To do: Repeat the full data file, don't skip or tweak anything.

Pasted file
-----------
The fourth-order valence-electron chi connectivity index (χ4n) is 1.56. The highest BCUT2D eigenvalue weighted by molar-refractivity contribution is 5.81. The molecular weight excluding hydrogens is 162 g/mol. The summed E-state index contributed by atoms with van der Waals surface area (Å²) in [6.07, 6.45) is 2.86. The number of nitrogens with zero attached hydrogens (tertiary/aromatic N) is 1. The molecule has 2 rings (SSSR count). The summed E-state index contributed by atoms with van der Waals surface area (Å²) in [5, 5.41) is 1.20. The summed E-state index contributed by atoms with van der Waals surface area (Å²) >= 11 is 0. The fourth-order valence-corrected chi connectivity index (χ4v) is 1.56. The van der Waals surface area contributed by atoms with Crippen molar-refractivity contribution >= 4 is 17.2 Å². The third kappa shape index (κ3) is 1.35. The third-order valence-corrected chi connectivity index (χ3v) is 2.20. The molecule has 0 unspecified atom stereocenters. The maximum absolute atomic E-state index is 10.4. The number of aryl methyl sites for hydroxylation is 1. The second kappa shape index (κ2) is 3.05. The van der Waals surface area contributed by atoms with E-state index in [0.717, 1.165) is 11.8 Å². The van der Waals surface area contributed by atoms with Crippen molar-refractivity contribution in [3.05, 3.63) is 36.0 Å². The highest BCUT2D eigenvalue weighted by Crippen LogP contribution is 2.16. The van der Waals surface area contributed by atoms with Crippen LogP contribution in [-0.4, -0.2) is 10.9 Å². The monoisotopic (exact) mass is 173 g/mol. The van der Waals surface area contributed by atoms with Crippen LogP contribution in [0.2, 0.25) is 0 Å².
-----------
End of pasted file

The fourth-order valence-electron chi connectivity index (χ4n) is 1.56. The highest BCUT2D eigenvalue weighted by molar-refractivity contribution is 5.81. The molecular weight excluding hydrogens is 162 g/mol. The summed E-state index contributed by atoms with van der Waals surface area (Å²) in [6.07, 6.45) is 2.86. The number of nitrogens with zero attached hydrogens (tertiary/aromatic N) is 1. The molecule has 2 rings (SSSR count). The summed E-state index contributed by atoms with van der Waals surface area (Å²) in [5, 5.41) is 1.20. The summed E-state index contributed by atoms with van der Waals surface area (Å²) >= 11 is 0. The fourth-order valence-corrected chi connectivity index (χ4v) is 1.56. The van der Waals surface area contributed by atoms with Crippen molar-refractivity contribution >= 4 is 17.2 Å². The third kappa shape index (κ3) is 1.35. The third-order valence-corrected chi connectivity index (χ3v) is 2.20. The molecule has 0 unspecified atom stereocenters. The maximum absolute atomic E-state index is 10.4. The number of aryl methyl sites for hydroxylation is 1. The second kappa shape index (κ2) is 3.05. The van der Waals surface area contributed by atoms with E-state index in [0.717, 1.165) is 11.8 Å². The van der Waals surface area contributed by atoms with Crippen molar-refractivity contribution in [3.05, 3.63) is 36.0 Å². The highest BCUT2D eigenvalue weighted by Crippen LogP contribution is 2.16. The van der Waals surface area contributed by atoms with Crippen LogP contribution in [-0.4, -0.2) is 10.9 Å². The monoisotopic (exact) mass is 173 g/mol. The van der Waals surface area contributed by atoms with Crippen LogP contribution in [0.2, 0.25) is 0 Å².